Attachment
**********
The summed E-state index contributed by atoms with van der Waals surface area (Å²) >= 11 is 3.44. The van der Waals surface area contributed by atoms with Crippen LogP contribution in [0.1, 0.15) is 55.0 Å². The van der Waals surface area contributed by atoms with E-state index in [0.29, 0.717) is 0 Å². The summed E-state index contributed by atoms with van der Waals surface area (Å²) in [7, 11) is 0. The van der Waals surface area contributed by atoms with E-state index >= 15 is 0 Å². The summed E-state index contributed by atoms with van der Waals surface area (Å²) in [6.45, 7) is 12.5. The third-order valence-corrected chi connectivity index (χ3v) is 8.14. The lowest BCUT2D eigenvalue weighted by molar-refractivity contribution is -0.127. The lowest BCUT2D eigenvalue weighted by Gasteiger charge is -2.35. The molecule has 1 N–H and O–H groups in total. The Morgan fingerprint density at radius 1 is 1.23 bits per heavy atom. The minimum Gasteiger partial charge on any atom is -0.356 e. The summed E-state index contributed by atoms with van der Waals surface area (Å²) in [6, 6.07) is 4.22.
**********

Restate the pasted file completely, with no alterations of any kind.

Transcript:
The summed E-state index contributed by atoms with van der Waals surface area (Å²) >= 11 is 3.44. The van der Waals surface area contributed by atoms with Crippen LogP contribution in [0.1, 0.15) is 55.0 Å². The van der Waals surface area contributed by atoms with E-state index in [0.29, 0.717) is 0 Å². The summed E-state index contributed by atoms with van der Waals surface area (Å²) in [7, 11) is 0. The van der Waals surface area contributed by atoms with E-state index >= 15 is 0 Å². The summed E-state index contributed by atoms with van der Waals surface area (Å²) in [6.45, 7) is 12.5. The third-order valence-corrected chi connectivity index (χ3v) is 8.14. The lowest BCUT2D eigenvalue weighted by molar-refractivity contribution is -0.127. The lowest BCUT2D eigenvalue weighted by Gasteiger charge is -2.35. The molecule has 1 N–H and O–H groups in total. The Morgan fingerprint density at radius 1 is 1.23 bits per heavy atom. The minimum Gasteiger partial charge on any atom is -0.356 e. The summed E-state index contributed by atoms with van der Waals surface area (Å²) in [6, 6.07) is 4.22.